Often this is one of the tests students find easiest. If this is true for you, then we suggest aiming for maximum marks through good preparation.
In the first part you will talk about familiar daily topics of conversation. This idea here is that you can relax and start with easier topics.
In the second part of the test, there is a task which asks
Part 2: The examiner will give you a task card that asks you to talk about a particular topic, including points to include in your talk. You will be given one minute to prepare and make notes, then talk for 1-2 minutes on the topic. You will not be interrupted during this time, so it is important to keep talking. The examiner will then ask you one or two questions on the same topic.
Part 3: The examiner will ask you further questions which are connected to the topic of Part 2. These questions are designed to give you an opportunity to discuss more abstract issues and ideas.
In this part of the test the Examiners want to see that you can express your opinion (while justifying it) and speak at length on a given topic.
By organising your ideas making sure you present a strong analysis of your ideas, and fluently discussing issues will lead to a strong score.
Remember, the marks are based on: Pronunciation, coherence, fluency, lexical resource, grammatical range, and accuracy.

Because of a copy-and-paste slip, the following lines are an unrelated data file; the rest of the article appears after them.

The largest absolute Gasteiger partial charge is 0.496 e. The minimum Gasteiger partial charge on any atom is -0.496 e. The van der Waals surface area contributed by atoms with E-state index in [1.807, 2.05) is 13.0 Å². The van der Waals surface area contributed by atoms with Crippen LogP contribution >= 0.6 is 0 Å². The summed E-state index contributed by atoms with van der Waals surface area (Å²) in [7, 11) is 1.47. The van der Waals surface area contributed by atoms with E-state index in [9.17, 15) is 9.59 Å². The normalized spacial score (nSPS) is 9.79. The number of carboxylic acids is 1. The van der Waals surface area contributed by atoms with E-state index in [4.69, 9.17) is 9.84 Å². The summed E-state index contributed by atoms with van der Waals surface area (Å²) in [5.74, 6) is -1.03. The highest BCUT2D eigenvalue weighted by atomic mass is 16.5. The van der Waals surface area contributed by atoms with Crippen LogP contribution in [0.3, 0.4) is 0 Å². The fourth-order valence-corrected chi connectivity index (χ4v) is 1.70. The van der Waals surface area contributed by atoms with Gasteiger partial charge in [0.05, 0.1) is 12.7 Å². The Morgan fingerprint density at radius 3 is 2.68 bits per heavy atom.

Make sure that you relax and talk fluently. As you will need to speak naturally.
Managing your timing in the exam
Keep a watch on the table during the exam so you can keep track of time on exam day.
If you really don’t know an answer, don’t panic, move on. Always, go back at the end of the test and guess the answers to questions you haven’t answered. You do not lose makrs for incorrect answers, so it makes sense to answer all questions.
“I’ll say it again. Read the question! If the question asks you to write one word, and under the stress of the exam you miss this information and write two, you are going to waste your time and also it will be a clear signal to the examiner that you have not understood the task.” (Liz McEwan, TutorsPlus Client Manager and EFL teacher.)
Work on general English language improvement
Make the BBC news your new best friend. Or, perhaps you would prefer to listen to a Ted talk. Both resources have excellent English Language media for every interest area.
Try to get into a regular habit of listening to something in English every day. Here are a few more ways you can quickly improve your English.
- Listen to the news for 20 minutes and write down the key points.
- Read a newspaper article and then write a summary.
- Give a presentation to a friend (or the mirror!). This will help you feel comfortable with speaking aloud.
- Look for synonyms, phrasal verbs, fixed expressions, and idioms everywhere you go! Keep a notebook handy and jot them down.
Book an IELTS preparation course or book some sessions with a tutor here. As we have a number of EFL experts on their team, including IELTS examiners.
If you would like to have more resources to help with your preparation click here.
Finally, you may want to check the terms and conditions for the IELTS exam published by the British Council.
Book your tutor today
To book IELTS tuition, or find out more about how to best prepare for your IELTS exam, get in touch with one of our team here or call us on 022 731 81 48. You can also email us at firstname.lastname@example.org